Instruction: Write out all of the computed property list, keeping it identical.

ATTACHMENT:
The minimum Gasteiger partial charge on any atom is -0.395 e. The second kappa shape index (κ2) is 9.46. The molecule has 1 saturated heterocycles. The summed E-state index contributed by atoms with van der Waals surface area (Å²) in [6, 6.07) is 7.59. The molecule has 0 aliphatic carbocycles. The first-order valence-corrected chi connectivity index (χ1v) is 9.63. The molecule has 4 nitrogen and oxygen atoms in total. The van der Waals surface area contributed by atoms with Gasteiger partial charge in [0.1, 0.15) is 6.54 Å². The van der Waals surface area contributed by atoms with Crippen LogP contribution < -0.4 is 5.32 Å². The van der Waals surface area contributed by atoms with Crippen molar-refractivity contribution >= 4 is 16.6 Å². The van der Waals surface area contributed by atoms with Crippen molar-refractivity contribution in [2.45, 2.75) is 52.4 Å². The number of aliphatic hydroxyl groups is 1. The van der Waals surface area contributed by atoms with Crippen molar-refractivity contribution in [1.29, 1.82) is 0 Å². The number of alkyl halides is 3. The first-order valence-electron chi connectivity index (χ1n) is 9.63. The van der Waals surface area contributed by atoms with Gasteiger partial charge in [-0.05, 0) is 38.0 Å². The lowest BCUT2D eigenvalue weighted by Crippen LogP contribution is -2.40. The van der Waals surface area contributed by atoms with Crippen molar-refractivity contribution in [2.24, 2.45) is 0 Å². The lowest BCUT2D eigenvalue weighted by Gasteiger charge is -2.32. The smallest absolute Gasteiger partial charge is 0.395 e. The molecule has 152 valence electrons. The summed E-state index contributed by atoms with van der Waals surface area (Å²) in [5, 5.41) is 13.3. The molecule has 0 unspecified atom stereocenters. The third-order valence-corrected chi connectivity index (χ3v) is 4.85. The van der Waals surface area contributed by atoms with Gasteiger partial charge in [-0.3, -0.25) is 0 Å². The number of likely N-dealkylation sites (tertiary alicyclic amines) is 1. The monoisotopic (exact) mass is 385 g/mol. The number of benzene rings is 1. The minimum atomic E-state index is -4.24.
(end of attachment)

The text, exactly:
The minimum Gasteiger partial charge on any atom is -0.395 e. The second kappa shape index (κ2) is 9.46. The molecule has 1 saturated heterocycles. The summed E-state index contributed by atoms with van der Waals surface area (Å²) in [6, 6.07) is 7.59. The molecule has 0 aliphatic carbocycles. The first-order valence-corrected chi connectivity index (χ1v) is 9.63. The molecule has 4 nitrogen and oxygen atoms in total. The van der Waals surface area contributed by atoms with Gasteiger partial charge in [0.1, 0.15) is 6.54 Å². The van der Waals surface area contributed by atoms with Crippen LogP contribution < -0.4 is 5.32 Å². The van der Waals surface area contributed by atoms with Crippen molar-refractivity contribution >= 4 is 16.6 Å². The van der Waals surface area contributed by atoms with Crippen molar-refractivity contribution in [2.45, 2.75) is 52.4 Å². The number of aliphatic hydroxyl groups is 1. The van der Waals surface area contributed by atoms with Crippen molar-refractivity contribution in [1.29, 1.82) is 0 Å². The number of alkyl halides is 3. The first-order valence-electron chi connectivity index (χ1n) is 9.63. The van der Waals surface area contributed by atoms with Gasteiger partial charge in [-0.05, 0) is 38.0 Å². The lowest BCUT2D eigenvalue weighted by Crippen LogP contribution is -2.40. The van der Waals surface area contributed by atoms with Crippen molar-refractivity contribution in [2.24, 2.45) is 0 Å². The lowest BCUT2D eigenvalue weighted by Gasteiger charge is -2.32. The smallest absolute Gasteiger partial charge is 0.395 e. The molecule has 152 valence electrons. The summed E-state index contributed by atoms with van der Waals surface area (Å²) in [5, 5.41) is 13.3. The molecule has 0 unspecified atom stereocenters. The third-order valence-corrected chi connectivity index (χ3v) is 4.85. The van der Waals surface area contributed by atoms with Gasteiger partial charge in [-0.3, -0.25) is 0 Å². The number of likely N-dealkylation sites (tertiary alicyclic amines) is 1. The monoisotopic (exact) mass is 385 g/mol. The number of benzene rings is 1. The minimum atomic E-state index is -4.24.